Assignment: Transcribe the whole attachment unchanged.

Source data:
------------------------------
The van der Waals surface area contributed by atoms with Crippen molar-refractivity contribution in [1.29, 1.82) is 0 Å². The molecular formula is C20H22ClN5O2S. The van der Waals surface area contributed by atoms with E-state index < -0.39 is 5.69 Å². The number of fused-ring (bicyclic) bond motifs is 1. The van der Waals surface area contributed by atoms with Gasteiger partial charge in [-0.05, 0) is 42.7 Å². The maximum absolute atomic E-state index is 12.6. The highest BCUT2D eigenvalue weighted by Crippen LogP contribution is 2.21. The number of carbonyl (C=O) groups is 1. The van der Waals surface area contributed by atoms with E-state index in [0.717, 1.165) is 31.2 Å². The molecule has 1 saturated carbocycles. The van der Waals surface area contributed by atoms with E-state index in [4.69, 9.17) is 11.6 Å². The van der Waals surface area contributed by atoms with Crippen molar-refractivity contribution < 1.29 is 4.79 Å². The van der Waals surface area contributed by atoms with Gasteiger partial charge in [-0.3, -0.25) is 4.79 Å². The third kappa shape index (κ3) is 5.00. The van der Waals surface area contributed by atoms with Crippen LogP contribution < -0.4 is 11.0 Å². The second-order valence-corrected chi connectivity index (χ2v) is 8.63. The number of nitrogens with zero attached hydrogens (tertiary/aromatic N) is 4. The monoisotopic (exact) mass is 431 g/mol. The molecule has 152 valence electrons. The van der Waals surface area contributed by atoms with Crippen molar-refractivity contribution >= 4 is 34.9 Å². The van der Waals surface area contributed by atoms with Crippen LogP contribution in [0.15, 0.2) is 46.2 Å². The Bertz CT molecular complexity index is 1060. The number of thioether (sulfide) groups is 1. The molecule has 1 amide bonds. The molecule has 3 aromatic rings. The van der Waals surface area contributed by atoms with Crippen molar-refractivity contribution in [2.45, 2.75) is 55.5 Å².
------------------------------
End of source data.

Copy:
The van der Waals surface area contributed by atoms with Crippen molar-refractivity contribution in [1.29, 1.82) is 0 Å². The molecular formula is C20H22ClN5O2S. The van der Waals surface area contributed by atoms with E-state index < -0.39 is 5.69 Å². The number of fused-ring (bicyclic) bond motifs is 1. The van der Waals surface area contributed by atoms with Gasteiger partial charge in [-0.05, 0) is 42.7 Å². The maximum absolute atomic E-state index is 12.6. The highest BCUT2D eigenvalue weighted by Crippen LogP contribution is 2.21. The number of carbonyl (C=O) groups is 1. The van der Waals surface area contributed by atoms with E-state index in [0.717, 1.165) is 31.2 Å². The molecule has 1 saturated carbocycles. The van der Waals surface area contributed by atoms with E-state index in [4.69, 9.17) is 11.6 Å². The van der Waals surface area contributed by atoms with Crippen molar-refractivity contribution < 1.29 is 4.79 Å². The van der Waals surface area contributed by atoms with Gasteiger partial charge in [-0.3, -0.25) is 4.79 Å². The third kappa shape index (κ3) is 5.00. The van der Waals surface area contributed by atoms with Crippen LogP contribution < -0.4 is 11.0 Å². The second-order valence-corrected chi connectivity index (χ2v) is 8.63. The number of nitrogens with zero attached hydrogens (tertiary/aromatic N) is 4. The monoisotopic (exact) mass is 431 g/mol. The molecule has 152 valence electrons. The van der Waals surface area contributed by atoms with Crippen molar-refractivity contribution >= 4 is 34.9 Å². The van der Waals surface area contributed by atoms with Crippen LogP contribution in [0.15, 0.2) is 46.2 Å². The Bertz CT molecular complexity index is 1060. The number of thioether (sulfide) groups is 1. The molecule has 1 amide bonds. The molecule has 3 aromatic rings. The van der Waals surface area contributed by atoms with Crippen molar-refractivity contribution in [2.45, 2.75) is 55.5 Å².